Baryte Mines

Baryte, also known as heavy spar, is chemically speaking barium sulphate Ba(SO4). With a specific weight of 4.5 g/cm³ it is significantly heavier than normal rock, hence the name. Barite normally occurs in the rock as a coarse, white vein, especially in polymetallic deposits it is found in the fissures along with fluorspar. So it is formed from hydrothermal solutions, but also sediment-exhalative, especially where barium- and sulfate-rich solutions mix. Barytes sometimes show a yellowish, orange or pink fluorescence under UV light.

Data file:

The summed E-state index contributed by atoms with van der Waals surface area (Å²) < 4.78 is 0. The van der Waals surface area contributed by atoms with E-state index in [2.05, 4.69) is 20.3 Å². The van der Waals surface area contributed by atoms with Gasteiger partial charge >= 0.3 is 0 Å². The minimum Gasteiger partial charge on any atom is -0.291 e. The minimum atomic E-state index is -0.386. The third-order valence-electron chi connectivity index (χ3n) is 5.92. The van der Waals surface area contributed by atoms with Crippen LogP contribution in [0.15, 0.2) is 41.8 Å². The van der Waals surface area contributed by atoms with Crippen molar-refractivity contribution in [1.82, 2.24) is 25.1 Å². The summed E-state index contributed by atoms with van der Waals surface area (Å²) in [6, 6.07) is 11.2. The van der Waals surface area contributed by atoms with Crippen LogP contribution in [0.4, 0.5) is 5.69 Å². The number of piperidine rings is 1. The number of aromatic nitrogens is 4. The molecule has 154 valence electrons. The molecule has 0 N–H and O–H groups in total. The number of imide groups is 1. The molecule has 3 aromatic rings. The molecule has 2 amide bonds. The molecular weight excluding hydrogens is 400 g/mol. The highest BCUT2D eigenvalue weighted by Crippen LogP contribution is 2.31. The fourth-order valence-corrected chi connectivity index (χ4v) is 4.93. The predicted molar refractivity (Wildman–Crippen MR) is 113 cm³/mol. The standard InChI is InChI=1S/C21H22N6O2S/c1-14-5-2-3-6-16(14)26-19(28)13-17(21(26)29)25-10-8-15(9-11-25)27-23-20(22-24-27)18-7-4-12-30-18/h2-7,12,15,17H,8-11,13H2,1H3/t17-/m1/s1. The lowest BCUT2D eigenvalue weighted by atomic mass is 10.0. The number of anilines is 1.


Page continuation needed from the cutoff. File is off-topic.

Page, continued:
Originally barite was considered to be waste rock and was either filled in the mine or deposited on spoil heaps. Only in the 20th century did baryte attain an economic value. It is used among other things:

Some mines which were originally mined for ore, especially polymetallic ores, are now mined for both the ore and the former waste material baryte and fluorite. In total they operate profitable again. There are also some examples where spoil heaps are mined for baryte. Baryte is currently mined in: